Many people are vegans or vegetarians and avoid eating meat altogether. Others eat it all the time, and many others are in the middle of that somewhere. If you are somewhere in the middle, or are considering being somewhere in the middle, then this blog post is for you.
My personal experience with meat
I once was a vegetarian for 6 years. I was never low on iron or anything else, and it was totally healthy for me. Then I got pregnant, and I couldn't believe the strong craving I had for a steak one day when I was at a barbecue. I went for it, ending a 6-year vegetarian streak. While I judged myself for not being a good yogini, I also wondered if perhaps my body just needed it. After all, when you're pregnant, your blood volume increases dramatically and low iron is incredibly common. So, I trusted the old wisdom. I trusted that the cravings of the pregnant woman should be followed.
After my son was born, I didn't really want meat much after I stopped breastfeeding. As a child, I didn't really like meat much either. I told my mother when I was little that I wanted to be a vegetarian, and everyone laughed at me, the way they laughed at my vegetarian uncle who lived on a commune with a guru. I would sit at the dinner table for 30 minutes after everyone else because my father said I couldn't leave the table until I ate everything on my plate. Except I did not want to eat that pork chop, and eventually my mom would let me off the hook without telling my father. You can see how that probably screwed me up in some way, but we all need obstacles to overcome from our childhood. Adult life would be too easy without them!
I often get an empathic connection with a creature and feel too bad to eat it, while other times I see it simply as a substance that may have some use to me.
My kid loves meat. I let him eat it. He still hates most vegetables. He loves fishing. He caught three sardines fishing recently, and we cooked them for dinner. He drew the fish a picture and posted it on the refrigerator door where they were being preserved until dinnertime. The picture's caption said, "Thank you, Fish. R.I.P."
My vegan teacher
I once had a vegan yoga teacher who took dozens of supplements every morning with her coffee. I wondered if that was really the most effective way to accomplish what she was trying to accomplish. If she was not eating meat for ethical reasons because she felt it was cruel to eat meat, or bad for the environment, then what about all the plastic she's utilizing from those little supplement bottles? We can always find something to judge. Can't we? Meanwhile, there's what your body really needs, and what resources you have available to do the job that are the most effective. That has to matter.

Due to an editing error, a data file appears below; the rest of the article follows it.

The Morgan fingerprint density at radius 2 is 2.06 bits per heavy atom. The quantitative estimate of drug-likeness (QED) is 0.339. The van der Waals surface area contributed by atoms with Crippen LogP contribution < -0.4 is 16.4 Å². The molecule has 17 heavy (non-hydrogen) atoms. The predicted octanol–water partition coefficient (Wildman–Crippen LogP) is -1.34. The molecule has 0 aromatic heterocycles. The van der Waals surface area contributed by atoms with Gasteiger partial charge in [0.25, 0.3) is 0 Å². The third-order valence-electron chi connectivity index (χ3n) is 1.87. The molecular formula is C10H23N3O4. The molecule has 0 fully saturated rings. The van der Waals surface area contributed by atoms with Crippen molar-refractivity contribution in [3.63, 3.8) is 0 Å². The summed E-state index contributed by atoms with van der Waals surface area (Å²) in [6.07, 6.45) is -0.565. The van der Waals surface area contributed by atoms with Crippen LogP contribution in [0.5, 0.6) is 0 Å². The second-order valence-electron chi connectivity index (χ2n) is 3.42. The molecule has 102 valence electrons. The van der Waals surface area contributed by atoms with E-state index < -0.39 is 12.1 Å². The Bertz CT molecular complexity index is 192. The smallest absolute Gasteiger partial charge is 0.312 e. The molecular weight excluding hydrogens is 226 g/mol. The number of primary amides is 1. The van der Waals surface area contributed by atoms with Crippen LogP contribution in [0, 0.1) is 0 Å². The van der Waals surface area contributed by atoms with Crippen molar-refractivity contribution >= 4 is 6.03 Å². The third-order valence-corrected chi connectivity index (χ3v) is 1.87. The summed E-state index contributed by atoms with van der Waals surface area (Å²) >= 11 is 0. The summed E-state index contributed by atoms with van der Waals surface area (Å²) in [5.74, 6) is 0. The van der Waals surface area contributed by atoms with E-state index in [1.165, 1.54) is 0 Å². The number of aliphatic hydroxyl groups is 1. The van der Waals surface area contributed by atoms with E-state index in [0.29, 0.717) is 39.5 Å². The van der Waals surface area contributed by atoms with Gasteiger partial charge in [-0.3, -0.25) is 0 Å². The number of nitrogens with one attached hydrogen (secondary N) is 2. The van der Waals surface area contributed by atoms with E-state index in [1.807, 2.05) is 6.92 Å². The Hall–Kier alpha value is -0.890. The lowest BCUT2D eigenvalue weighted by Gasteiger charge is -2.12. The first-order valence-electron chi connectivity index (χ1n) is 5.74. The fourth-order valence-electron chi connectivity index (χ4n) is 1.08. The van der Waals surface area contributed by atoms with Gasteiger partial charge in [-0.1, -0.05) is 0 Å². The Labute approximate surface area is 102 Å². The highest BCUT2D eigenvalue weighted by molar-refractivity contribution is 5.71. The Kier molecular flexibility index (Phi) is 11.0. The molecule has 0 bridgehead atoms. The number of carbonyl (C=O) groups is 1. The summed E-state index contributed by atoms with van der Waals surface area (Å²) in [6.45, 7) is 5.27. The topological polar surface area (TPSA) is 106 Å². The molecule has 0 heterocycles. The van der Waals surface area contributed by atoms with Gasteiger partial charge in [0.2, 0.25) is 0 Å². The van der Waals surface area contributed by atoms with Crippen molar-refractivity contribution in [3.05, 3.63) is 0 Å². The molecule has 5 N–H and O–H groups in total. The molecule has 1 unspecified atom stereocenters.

How meat is used in Ayurveda
Meat is recommended medicinally in Ayurveda for people with high-vata, catabolic conditions (such as dryness, light sleep, mood swings, anxiety, tremors, wasting, constipation, difficulty regulating temperature). It’s generally not recommended for the category of high-kapha, anabolic conditions (extra growths, tumors, excessive mucus, slowness, stubbornness, heaviness), nor is it recommended with high-pitta, inflammatory conditions (inflammation, intensity, anger, burning sensations, looser stools, acne, rashes, heavy periods).
But all meat is not equal.
White meat turkey is different than eating dark meat. Dark meat on birds is generally oilier than white meat, so if you have more kapha, then dry white meat is better for you. If you have more vata, then dark meat is better for you. If you are struggling with pitta conditions, then ease up on meat, and focus more on your broccoli, carrot or squash side dishes.
If you're going to eat meat, then the Fall season could be the best time of year to do it, considering it's the season when vata goes up.
You can take a middle path
I generally don't eat meat, except for medicinal purposes, or when I want to appreciate the hard fishing work of my kid. Sometimes I like the taste of it, and at other times it grosses me out. I'm very particular about the texture of it, and the specific part of the animal that I will eat.
You can decide to take a hard stance for ethical or environmental reasons. I do think we should all be aware of the larger impacts of our choices. However, I've met plenty of vegans who have health issues, and plenty of big meat eaters who do too. To our bodies, evil vs good has more to do with whether you can have a bowel movement every day, whether you're free from plaques, inflammation, or excesses or deficiencies of things. And sneeze, yawn and cry when the the time calls for it.
For me, I choose a middle path, and it brings me peace of mind.
I'd love to hear how your approach is working!